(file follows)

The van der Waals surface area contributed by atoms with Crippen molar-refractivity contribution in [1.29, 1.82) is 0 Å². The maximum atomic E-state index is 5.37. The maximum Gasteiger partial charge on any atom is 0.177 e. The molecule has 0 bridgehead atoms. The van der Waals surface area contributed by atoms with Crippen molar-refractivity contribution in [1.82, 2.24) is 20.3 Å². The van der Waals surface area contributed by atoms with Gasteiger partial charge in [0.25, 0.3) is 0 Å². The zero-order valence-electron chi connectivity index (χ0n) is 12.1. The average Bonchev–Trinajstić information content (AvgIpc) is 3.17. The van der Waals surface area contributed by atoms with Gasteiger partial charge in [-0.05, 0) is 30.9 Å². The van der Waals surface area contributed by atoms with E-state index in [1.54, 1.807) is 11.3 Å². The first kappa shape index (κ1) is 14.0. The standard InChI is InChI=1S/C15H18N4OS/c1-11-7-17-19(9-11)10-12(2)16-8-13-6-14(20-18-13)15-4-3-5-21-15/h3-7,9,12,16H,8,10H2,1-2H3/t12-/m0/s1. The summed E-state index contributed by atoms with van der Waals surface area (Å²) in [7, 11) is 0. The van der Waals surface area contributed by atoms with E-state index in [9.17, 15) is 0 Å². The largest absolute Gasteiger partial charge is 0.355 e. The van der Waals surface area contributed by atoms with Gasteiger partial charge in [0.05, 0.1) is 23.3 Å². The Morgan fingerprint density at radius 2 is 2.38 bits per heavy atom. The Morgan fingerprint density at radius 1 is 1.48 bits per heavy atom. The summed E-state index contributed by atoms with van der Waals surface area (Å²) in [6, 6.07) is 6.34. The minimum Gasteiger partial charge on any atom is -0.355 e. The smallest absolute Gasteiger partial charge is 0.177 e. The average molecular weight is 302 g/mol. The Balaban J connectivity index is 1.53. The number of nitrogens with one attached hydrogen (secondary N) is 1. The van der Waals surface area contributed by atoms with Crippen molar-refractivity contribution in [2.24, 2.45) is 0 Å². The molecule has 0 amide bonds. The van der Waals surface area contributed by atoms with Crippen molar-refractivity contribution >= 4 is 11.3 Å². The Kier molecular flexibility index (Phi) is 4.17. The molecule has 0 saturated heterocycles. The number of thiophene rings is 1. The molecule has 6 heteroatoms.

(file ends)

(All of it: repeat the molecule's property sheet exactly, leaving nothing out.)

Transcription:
The van der Waals surface area contributed by atoms with Crippen molar-refractivity contribution in [1.29, 1.82) is 0 Å². The maximum atomic E-state index is 5.37. The maximum Gasteiger partial charge on any atom is 0.177 e. The molecule has 0 bridgehead atoms. The van der Waals surface area contributed by atoms with Crippen molar-refractivity contribution in [1.82, 2.24) is 20.3 Å². The van der Waals surface area contributed by atoms with Gasteiger partial charge in [0.25, 0.3) is 0 Å². The zero-order valence-electron chi connectivity index (χ0n) is 12.1. The average Bonchev–Trinajstić information content (AvgIpc) is 3.17. The van der Waals surface area contributed by atoms with Gasteiger partial charge in [-0.05, 0) is 30.9 Å². The van der Waals surface area contributed by atoms with E-state index in [1.54, 1.807) is 11.3 Å². The first kappa shape index (κ1) is 14.0. The standard InChI is InChI=1S/C15H18N4OS/c1-11-7-17-19(9-11)10-12(2)16-8-13-6-14(20-18-13)15-4-3-5-21-15/h3-7,9,12,16H,8,10H2,1-2H3/t12-/m0/s1. The summed E-state index contributed by atoms with van der Waals surface area (Å²) in [7, 11) is 0. The van der Waals surface area contributed by atoms with E-state index in [9.17, 15) is 0 Å². The largest absolute Gasteiger partial charge is 0.355 e. The van der Waals surface area contributed by atoms with Gasteiger partial charge in [0.05, 0.1) is 23.3 Å². The Morgan fingerprint density at radius 2 is 2.38 bits per heavy atom. The Morgan fingerprint density at radius 1 is 1.48 bits per heavy atom. The summed E-state index contributed by atoms with van der Waals surface area (Å²) in [6, 6.07) is 6.34. The minimum Gasteiger partial charge on any atom is -0.355 e. The smallest absolute Gasteiger partial charge is 0.177 e. The average molecular weight is 302 g/mol. The Balaban J connectivity index is 1.53. The number of nitrogens with one attached hydrogen (secondary N) is 1. The van der Waals surface area contributed by atoms with Crippen molar-refractivity contribution in [2.24, 2.45) is 0 Å². The molecule has 0 amide bonds. The van der Waals surface area contributed by atoms with Crippen molar-refractivity contribution >= 4 is 11.3 Å². The Kier molecular flexibility index (Phi) is 4.17. The molecule has 0 saturated heterocycles. The number of thiophene rings is 1. The molecule has 6 heteroatoms.